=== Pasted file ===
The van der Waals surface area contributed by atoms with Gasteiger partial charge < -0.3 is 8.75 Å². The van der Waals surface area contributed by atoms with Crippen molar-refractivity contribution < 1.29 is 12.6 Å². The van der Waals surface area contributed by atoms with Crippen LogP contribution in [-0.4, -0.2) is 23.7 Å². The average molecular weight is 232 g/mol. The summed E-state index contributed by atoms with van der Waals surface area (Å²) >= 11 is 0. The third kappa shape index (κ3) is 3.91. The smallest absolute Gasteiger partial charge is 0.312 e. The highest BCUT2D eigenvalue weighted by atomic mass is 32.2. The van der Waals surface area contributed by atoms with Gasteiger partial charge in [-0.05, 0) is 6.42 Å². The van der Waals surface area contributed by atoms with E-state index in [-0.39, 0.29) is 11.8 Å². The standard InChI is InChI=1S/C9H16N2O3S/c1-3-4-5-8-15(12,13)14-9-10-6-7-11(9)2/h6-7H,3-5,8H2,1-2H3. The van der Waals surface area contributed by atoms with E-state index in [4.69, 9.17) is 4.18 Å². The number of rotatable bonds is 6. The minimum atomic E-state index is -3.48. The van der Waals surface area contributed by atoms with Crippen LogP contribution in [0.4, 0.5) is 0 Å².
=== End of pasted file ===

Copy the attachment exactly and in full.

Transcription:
The van der Waals surface area contributed by atoms with Gasteiger partial charge < -0.3 is 8.75 Å². The van der Waals surface area contributed by atoms with Crippen molar-refractivity contribution < 1.29 is 12.6 Å². The van der Waals surface area contributed by atoms with Crippen LogP contribution in [-0.4, -0.2) is 23.7 Å². The average molecular weight is 232 g/mol. The summed E-state index contributed by atoms with van der Waals surface area (Å²) >= 11 is 0. The third kappa shape index (κ3) is 3.91. The smallest absolute Gasteiger partial charge is 0.312 e. The highest BCUT2D eigenvalue weighted by atomic mass is 32.2. The van der Waals surface area contributed by atoms with Gasteiger partial charge in [-0.05, 0) is 6.42 Å². The van der Waals surface area contributed by atoms with E-state index in [-0.39, 0.29) is 11.8 Å². The standard InChI is InChI=1S/C9H16N2O3S/c1-3-4-5-8-15(12,13)14-9-10-6-7-11(9)2/h6-7H,3-5,8H2,1-2H3. The van der Waals surface area contributed by atoms with E-state index in [4.69, 9.17) is 4.18 Å². The number of rotatable bonds is 6. The minimum atomic E-state index is -3.48. The van der Waals surface area contributed by atoms with Crippen LogP contribution in [0.4, 0.5) is 0 Å².